You could say it's "Jacquiavellian" *

    And BTW, the problem of the "Jane Doe" corpses you seem to believe are littering the UK could more easily and cheaply be solved by people sewing name labels into their pants.

    * Nice one AJ Stiles, that word is now part of my vocabulary for ever, and will remain so even after the (hopefully imminent) departure of the current car crash of a Home Secretary.

  85. Anonymous Coward

    crime free = more rights

    i post here as ac cos i know you will tare me to shreds and you have.

    "Freudian slip?" NOPE typo.

    "Doesn't a body have to appear in order to be found" i was talking about john and jane does because they wouldn't be a doe if you could get identification for them they would be a Darren Miller or Kerry Hunter or whatever. and the techniques you talk about means that you need a sample of the missing pirson's dna in a database (invasion on privacy) or a sample of relatives dna to compare it to (invasion on privacy and a lot of work)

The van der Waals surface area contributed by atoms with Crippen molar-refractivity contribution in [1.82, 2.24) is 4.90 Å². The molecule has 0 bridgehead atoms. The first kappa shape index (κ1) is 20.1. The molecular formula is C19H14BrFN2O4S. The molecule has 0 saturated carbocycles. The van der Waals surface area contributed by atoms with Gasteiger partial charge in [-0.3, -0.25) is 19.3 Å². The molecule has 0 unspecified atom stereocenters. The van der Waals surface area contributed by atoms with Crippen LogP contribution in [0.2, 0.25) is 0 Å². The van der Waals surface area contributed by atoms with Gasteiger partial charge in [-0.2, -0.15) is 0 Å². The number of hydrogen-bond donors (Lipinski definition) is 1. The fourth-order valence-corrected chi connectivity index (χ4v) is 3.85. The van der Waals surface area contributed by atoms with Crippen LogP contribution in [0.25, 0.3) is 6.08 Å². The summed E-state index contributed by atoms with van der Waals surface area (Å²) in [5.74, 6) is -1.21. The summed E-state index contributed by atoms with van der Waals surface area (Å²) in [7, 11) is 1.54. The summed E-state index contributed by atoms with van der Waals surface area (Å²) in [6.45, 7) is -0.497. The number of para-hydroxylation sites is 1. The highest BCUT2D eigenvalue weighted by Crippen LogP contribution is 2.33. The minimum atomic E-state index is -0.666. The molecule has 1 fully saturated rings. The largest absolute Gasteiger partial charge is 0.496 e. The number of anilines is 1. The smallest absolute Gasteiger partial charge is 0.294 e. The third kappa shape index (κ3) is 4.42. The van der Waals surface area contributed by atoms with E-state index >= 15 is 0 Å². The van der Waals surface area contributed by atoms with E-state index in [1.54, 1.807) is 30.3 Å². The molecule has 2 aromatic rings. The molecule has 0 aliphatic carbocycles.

and tux cos he can also have my dna anytime

  86. Anonymous Coward
    Anonymous Coward

    what will happen next

    ... breech of the dna database... ...then the point is made...

  87. This post has been deleted by its author

  88. The Other Steve

    Quelle Horror!

    Suddenly I am reminded of the reg story "Government data review grants more data sharing power"*

    "The response calls for primary legislation to provide the Secretary of State with a power by Order to remove or modify any legal barrier to data sharing by "repealing or amending other primary legislation, changing any other rule of law, creating a new power to share information where that power is currently absent".

    So there's her emergency legislation. Bye Bye Human Rights Act, hello stasi Britain. (Of course, she's unlikely to be in office long enough to get it through, thank christ)


  89. Anonymous Coward
    Anonymous Coward